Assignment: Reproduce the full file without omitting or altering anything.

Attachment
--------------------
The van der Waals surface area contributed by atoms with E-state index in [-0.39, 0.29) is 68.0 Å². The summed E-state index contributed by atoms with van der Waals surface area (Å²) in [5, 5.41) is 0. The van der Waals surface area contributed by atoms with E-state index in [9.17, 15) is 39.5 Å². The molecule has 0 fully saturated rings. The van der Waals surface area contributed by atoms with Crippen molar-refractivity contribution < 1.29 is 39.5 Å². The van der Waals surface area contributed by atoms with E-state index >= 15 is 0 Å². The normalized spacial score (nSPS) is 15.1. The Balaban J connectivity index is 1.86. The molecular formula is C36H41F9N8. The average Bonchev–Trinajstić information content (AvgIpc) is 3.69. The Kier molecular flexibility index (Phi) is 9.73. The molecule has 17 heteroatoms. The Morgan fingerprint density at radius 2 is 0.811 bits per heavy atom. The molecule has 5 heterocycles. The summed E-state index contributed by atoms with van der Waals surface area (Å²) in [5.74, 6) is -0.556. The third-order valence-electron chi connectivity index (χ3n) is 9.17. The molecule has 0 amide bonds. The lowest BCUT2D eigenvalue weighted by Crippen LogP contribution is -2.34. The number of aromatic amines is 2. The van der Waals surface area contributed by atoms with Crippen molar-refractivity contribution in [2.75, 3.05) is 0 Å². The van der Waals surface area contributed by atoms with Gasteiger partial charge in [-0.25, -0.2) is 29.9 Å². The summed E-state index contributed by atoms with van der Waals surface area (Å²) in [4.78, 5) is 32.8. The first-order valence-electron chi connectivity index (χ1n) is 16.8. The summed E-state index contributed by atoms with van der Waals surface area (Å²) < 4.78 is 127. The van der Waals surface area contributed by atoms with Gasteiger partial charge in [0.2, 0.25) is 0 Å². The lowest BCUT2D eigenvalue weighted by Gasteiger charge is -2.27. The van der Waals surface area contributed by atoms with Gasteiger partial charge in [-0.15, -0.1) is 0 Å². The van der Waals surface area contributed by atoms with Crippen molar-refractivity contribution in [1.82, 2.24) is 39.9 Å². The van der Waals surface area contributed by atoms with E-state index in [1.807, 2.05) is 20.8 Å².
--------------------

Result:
The van der Waals surface area contributed by atoms with E-state index in [-0.39, 0.29) is 68.0 Å². The summed E-state index contributed by atoms with van der Waals surface area (Å²) in [5, 5.41) is 0. The van der Waals surface area contributed by atoms with E-state index in [9.17, 15) is 39.5 Å². The molecule has 0 fully saturated rings. The van der Waals surface area contributed by atoms with Crippen molar-refractivity contribution < 1.29 is 39.5 Å². The van der Waals surface area contributed by atoms with E-state index >= 15 is 0 Å². The normalized spacial score (nSPS) is 15.1. The Balaban J connectivity index is 1.86. The molecular formula is C36H41F9N8. The average Bonchev–Trinajstić information content (AvgIpc) is 3.69. The Kier molecular flexibility index (Phi) is 9.73. The molecule has 17 heteroatoms. The Morgan fingerprint density at radius 2 is 0.811 bits per heavy atom. The molecule has 5 heterocycles. The summed E-state index contributed by atoms with van der Waals surface area (Å²) in [5.74, 6) is -0.556. The third-order valence-electron chi connectivity index (χ3n) is 9.17. The molecule has 0 amide bonds. The lowest BCUT2D eigenvalue weighted by Crippen LogP contribution is -2.34. The number of aromatic amines is 2. The van der Waals surface area contributed by atoms with Crippen molar-refractivity contribution in [2.75, 3.05) is 0 Å². The van der Waals surface area contributed by atoms with Gasteiger partial charge in [-0.25, -0.2) is 29.9 Å². The summed E-state index contributed by atoms with van der Waals surface area (Å²) in [4.78, 5) is 32.8. The first-order valence-electron chi connectivity index (χ1n) is 16.8. The summed E-state index contributed by atoms with van der Waals surface area (Å²) < 4.78 is 127. The van der Waals surface area contributed by atoms with Gasteiger partial charge in [0.2, 0.25) is 0 Å². The lowest BCUT2D eigenvalue weighted by Gasteiger charge is -2.27. The van der Waals surface area contributed by atoms with Gasteiger partial charge in [-0.15, -0.1) is 0 Å². The van der Waals surface area contributed by atoms with Crippen molar-refractivity contribution in [1.82, 2.24) is 39.9 Å². The van der Waals surface area contributed by atoms with E-state index in [1.807, 2.05) is 20.8 Å².